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[rey-dee-oh-sond] /ˈreɪ di oʊˌsɒnd/
noun, Meteorology
an instrument that is carried aloft by a balloon to send back information on atmospheric temperature, pressure, and humidity by means of a small radio transmitter.
Compare rawinsonde
Origin of radiosonde
1935-40; radio- + sonde Unabridged
Based on the Random House Dictionary, © Random House, Inc. 2015.
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Examples from the web for radiosonde
  • Neither satellite observation nor radiosonde profiles can find it.
  • Perhaps you could address the disagreement of upper air measurements by radiosonde and satellite with the model predictions.
  • However, a radiosonde and its attached flight equipment are perfectly safe.
  • The radiosonde antenna was ineffective before release because it was tightly wound around the radiosonde de-reeler device.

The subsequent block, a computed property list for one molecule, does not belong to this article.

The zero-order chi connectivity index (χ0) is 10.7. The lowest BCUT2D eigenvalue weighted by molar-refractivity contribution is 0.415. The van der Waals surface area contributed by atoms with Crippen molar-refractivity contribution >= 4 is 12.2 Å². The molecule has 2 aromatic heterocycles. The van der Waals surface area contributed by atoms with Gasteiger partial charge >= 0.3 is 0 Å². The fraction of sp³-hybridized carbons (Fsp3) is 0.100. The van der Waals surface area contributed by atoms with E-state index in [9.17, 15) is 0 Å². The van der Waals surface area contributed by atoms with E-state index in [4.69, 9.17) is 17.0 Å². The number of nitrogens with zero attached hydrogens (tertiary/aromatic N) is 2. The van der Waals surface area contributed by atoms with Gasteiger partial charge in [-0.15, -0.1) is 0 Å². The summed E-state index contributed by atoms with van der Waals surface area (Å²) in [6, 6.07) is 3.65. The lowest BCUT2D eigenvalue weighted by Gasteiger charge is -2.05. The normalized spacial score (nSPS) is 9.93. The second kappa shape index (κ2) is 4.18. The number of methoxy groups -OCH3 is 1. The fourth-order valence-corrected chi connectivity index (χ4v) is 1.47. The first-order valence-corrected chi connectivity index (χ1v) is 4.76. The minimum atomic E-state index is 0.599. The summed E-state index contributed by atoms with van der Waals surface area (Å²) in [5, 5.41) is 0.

• radiosonde sensors measure upper-air conditions such as atmospheric pressure, temperature and humidity, wind speed and direction.
  • Another type of weather measuring tool is a radiosonde.
  • Homogenization of radiosonde temperature time series using innovation statistics.
British Dictionary definitions for radiosonde


an airborne instrument used to send meteorological information back to earth by radio Also called radiometeorograph
Word Origin
C20: radio- + French sonde sounding line
Collins English Dictionary - Complete & Unabridged 2012 Digital Edition
© William Collins Sons & Co. Ltd. 1979, 1986 © HarperCollins
Publishers 1998, 2000, 2003, 2005, 2006, 2007, 2009, 2012
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radiosonde in Science
An instrument that is carried into the atmosphere by a balloon, makes measurements of temperature, air pressure, humidity, and wind speed and direction, and transmits the measurements back to the ground. A radiosonde is typically sent to altitudes of approximately 30 km (18.6 mi). There are approximately 70 radiosonde stations across the continental United States. Each station launches two radiosondes daily.
The American Heritage® Science Dictionary
Copyright © 2002. Published by Houghton Mifflin. All rights reserved.
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